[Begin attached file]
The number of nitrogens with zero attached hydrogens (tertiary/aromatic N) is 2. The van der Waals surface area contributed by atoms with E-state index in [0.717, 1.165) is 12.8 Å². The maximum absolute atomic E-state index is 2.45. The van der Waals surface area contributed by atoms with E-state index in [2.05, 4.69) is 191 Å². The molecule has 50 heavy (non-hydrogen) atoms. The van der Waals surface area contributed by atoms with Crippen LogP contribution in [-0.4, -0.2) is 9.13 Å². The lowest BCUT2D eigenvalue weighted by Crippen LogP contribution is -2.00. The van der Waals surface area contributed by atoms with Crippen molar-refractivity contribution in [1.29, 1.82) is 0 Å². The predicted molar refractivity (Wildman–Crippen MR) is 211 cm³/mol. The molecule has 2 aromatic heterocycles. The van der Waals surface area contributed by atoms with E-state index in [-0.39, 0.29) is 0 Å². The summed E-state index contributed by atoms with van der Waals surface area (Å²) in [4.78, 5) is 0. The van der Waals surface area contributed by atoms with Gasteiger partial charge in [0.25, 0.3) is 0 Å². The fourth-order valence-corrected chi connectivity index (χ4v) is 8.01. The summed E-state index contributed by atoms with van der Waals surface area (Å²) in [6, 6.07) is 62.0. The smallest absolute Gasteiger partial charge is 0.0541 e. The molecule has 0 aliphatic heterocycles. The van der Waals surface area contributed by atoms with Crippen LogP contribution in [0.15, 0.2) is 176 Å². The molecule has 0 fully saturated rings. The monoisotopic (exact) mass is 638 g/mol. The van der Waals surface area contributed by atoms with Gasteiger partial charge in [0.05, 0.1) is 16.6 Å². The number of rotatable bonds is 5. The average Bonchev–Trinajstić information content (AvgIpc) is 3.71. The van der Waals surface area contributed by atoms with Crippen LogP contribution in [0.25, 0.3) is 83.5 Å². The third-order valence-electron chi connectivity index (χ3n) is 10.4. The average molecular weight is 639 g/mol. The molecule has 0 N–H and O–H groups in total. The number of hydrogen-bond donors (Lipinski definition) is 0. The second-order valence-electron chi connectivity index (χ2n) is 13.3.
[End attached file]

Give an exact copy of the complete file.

The number of nitrogens with zero attached hydrogens (tertiary/aromatic N) is 2. The van der Waals surface area contributed by atoms with E-state index in [0.717, 1.165) is 12.8 Å². The maximum absolute atomic E-state index is 2.45. The van der Waals surface area contributed by atoms with E-state index in [2.05, 4.69) is 191 Å². The molecule has 50 heavy (non-hydrogen) atoms. The van der Waals surface area contributed by atoms with Crippen LogP contribution in [-0.4, -0.2) is 9.13 Å². The lowest BCUT2D eigenvalue weighted by Crippen LogP contribution is -2.00. The van der Waals surface area contributed by atoms with Crippen molar-refractivity contribution in [1.29, 1.82) is 0 Å². The predicted molar refractivity (Wildman–Crippen MR) is 211 cm³/mol. The molecule has 2 aromatic heterocycles. The van der Waals surface area contributed by atoms with E-state index in [-0.39, 0.29) is 0 Å². The summed E-state index contributed by atoms with van der Waals surface area (Å²) in [4.78, 5) is 0. The van der Waals surface area contributed by atoms with Gasteiger partial charge in [0.25, 0.3) is 0 Å². The fourth-order valence-corrected chi connectivity index (χ4v) is 8.01. The summed E-state index contributed by atoms with van der Waals surface area (Å²) in [6, 6.07) is 62.0. The smallest absolute Gasteiger partial charge is 0.0541 e. The molecule has 0 aliphatic heterocycles. The van der Waals surface area contributed by atoms with Crippen LogP contribution in [0.15, 0.2) is 176 Å². The molecule has 0 fully saturated rings. The monoisotopic (exact) mass is 638 g/mol. The van der Waals surface area contributed by atoms with Gasteiger partial charge in [0.05, 0.1) is 16.6 Å². The number of rotatable bonds is 5. The average Bonchev–Trinajstić information content (AvgIpc) is 3.71. The van der Waals surface area contributed by atoms with Crippen LogP contribution in [0.25, 0.3) is 83.5 Å². The third-order valence-electron chi connectivity index (χ3n) is 10.4. The average molecular weight is 639 g/mol. The molecule has 0 N–H and O–H groups in total. The number of hydrogen-bond donors (Lipinski definition) is 0. The second-order valence-electron chi connectivity index (χ2n) is 13.3.